Photo illustration by Monica Showalter with use of image by Annika Haas, EU2017EE Estonian Presidency, via Wikimedia Commons // CC BY SA 2.0

He keeps insisting he's O.K., but U.K. Prime Minister Boris Johnson's hospitalization for "persistent" COVID-19 symptoms is worrisome.

According to Sky News:

Boris Johnson is in "good spirits" after spending a "comfortable" night in hospital and remains there under observation, Downing Street has said.

The prime minister's official spokesman said he continues to lead the government and has been working on official papers from his hospital bed.

Mr Johnson was admitted to hospital on Sunday night for tests after continuing to display symptoms of COVID-19, the disease caused by the coronavirus.

The PM wrote on Twitter: "Last night, on the advice of my doctor, I went into hospital for some routine tests as I'm still experiencing coronavirus symptoms. I'm in good spirits and keeping in touch with my team, as we work together to fight this virus and keep everyone safe."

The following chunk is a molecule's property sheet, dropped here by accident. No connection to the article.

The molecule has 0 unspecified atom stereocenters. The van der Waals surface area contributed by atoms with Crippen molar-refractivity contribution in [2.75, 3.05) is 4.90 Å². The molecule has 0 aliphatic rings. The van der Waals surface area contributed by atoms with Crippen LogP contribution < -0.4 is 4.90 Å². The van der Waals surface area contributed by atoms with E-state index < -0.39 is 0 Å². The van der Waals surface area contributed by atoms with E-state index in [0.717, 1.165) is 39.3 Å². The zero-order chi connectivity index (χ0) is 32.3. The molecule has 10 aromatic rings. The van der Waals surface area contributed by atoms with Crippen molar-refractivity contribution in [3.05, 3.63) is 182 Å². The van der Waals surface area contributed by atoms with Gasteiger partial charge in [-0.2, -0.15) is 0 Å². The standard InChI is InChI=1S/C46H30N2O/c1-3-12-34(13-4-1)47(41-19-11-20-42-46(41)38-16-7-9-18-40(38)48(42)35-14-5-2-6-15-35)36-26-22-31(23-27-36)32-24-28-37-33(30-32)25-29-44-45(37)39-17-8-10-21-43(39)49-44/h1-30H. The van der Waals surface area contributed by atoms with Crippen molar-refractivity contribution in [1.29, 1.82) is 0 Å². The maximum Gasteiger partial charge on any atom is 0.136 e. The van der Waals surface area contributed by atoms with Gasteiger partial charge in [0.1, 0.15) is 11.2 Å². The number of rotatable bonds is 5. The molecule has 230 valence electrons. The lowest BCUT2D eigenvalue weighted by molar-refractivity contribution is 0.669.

If it's all true, well, good.

He's still tweeting as I write this:

 

 

But things that looked a little amusing yesterday don't look all that amusing today. He's still everyman, but not in a good way, in the way of the frightening turns of everyday life.

He's now in the hospital, supposedly for tests. But most of us know that when this illness gets to hospital level, it's not generally for a just a cold.

He's a national leader of a very important country. He's sick, and it's a disease that kills people, and he might be in that high risk group it does, given that he smokes and is overweight.

He's gone out into the cold without his coat. In isolation he has walk over to another apartment unit and open a door to pick up his meals - he ought to have them delivered to him in bed, by someone in a hazmat suit. 

He insists on running the country, even though the public pictures of him suggest he looks haggard. Imagine running a country with a disease that might kill you tomorrow, and what the stress level of that must be like.